Nikon has once again dipped its toe into the popular world of vintage-inspired camera design, with the release of the APS-C Nikon Z fc and the impressively-featured full-frame Nikon Zf. Both cameras are heavily inspired by the iconic Nikon FM2, offering tactile traditional camera controls alongside digital technology and functionality that sit firmly within the realm of the modern world.
These cameras are, in a nutshell, an impressive blend of old and new that deliver a thoroughly enjoyable shooting experience and excellent image quality. But with vintage SLR design influence, both models have very little in the way of a grip on the front of the camera to make holding them more comfortable, and no thumb grip on the back of the body. This basically means that the bodies don’t balance particularly well with larger Z-series lenses.
Give me bigger if it’s better
There are currently two Special Edition lenses available.here’s the Nikkor Z 28mm f/2.8 SE lens (that provides a 42mm equivalent focal length on the Z fc), and for the latter there’s the Nikkor Z 40mm f/2 SE (that gives a 60mm equivalent focal length on the Z fc). They’re small and lightweight primes that balance perfectly with the two camera models and sport a pleasing vintage design to match.
There could be more retro-style lenses on the way, but for many people, this current lack of small and lightweight prime lenses designed to match the Z fc and Z f is a problem. For me though, I don’t care and would rather use the best Z-series lenses available with the Z f, for instance, rather than stoically sticking to the retro-inspired lenses. They may balance well with the cameras and look the part, but they’re simply not the best options available.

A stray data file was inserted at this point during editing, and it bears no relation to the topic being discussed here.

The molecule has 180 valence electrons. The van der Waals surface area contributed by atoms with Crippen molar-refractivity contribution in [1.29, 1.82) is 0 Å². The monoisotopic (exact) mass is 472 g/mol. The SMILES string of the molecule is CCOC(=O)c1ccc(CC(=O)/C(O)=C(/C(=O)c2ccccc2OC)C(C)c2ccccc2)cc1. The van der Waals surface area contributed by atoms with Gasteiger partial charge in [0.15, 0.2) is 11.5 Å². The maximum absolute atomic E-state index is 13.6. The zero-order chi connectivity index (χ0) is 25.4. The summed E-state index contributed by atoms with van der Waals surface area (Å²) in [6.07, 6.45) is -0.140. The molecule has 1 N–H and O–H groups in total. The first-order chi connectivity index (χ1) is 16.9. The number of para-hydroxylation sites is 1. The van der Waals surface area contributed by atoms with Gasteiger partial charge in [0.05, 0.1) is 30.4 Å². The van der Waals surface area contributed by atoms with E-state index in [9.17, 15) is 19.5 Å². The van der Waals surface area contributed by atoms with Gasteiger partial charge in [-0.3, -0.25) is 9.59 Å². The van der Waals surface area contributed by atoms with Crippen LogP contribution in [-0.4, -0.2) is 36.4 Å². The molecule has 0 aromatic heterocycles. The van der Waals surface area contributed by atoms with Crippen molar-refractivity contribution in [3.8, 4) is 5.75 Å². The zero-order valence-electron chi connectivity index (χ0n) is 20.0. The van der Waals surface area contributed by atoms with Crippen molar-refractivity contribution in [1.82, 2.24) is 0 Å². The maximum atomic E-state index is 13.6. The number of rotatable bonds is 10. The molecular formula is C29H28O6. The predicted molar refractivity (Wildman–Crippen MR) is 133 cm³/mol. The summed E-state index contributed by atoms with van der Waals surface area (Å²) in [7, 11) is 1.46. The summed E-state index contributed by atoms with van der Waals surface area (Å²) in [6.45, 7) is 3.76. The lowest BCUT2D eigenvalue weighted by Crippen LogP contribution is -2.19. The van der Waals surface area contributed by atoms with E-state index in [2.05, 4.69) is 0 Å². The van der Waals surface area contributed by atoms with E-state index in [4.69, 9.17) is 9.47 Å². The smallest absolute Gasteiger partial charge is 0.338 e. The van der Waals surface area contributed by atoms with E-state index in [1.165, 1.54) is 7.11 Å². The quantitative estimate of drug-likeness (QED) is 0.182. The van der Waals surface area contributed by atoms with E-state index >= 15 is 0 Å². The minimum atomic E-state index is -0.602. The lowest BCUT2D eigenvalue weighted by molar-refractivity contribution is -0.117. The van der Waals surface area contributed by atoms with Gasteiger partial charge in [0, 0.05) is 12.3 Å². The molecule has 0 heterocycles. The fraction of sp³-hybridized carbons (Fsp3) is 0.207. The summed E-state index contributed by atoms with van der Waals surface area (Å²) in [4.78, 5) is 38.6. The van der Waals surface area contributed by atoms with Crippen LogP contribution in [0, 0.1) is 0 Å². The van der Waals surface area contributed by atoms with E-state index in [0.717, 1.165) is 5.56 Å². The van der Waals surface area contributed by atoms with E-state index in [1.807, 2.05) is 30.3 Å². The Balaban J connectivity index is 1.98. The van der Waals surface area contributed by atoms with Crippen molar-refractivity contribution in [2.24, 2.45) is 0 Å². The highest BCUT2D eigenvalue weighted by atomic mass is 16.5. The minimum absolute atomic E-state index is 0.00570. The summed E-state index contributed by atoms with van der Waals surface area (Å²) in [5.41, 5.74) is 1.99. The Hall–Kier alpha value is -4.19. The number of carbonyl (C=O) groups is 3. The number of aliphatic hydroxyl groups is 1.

Don’t get me wrong, they’re great little lenses. But I’ve been using the far superior Nikkor Z 50mm f/1.2 with the Z f, and the combination is sublime; image quality is sensational and the excellent performance allows you to fully appreciate, and indeed take advantage of, the seriously impressive autofocus functionality of the Z f.
The 50mm f/1.2 coincidentally has the same list price as the Z f body, it’s a professional lens and quite large due to the optical construction and the large maximum aperture. As such, the balance between the camera body and lens isn’t great if you mostly hold the camera. This too, is the case with many other Z-series lenses that are considerably larger than the SE lenses.
So, to find the perfect balance, I would prefer to place more emphasis on supporting the lens with the camera body kind of floating behind and steadied by my hand to enjoy the best image quality available. Whether that’s high-quality primes like the 50mm f/1.2 or, longer focal lengths such as the 70-200mm f/2.8. For me, although the Z f is a joy to use, it’s ultimately an image recording device that can only ever be as good as the glass that’s attached to the front of it.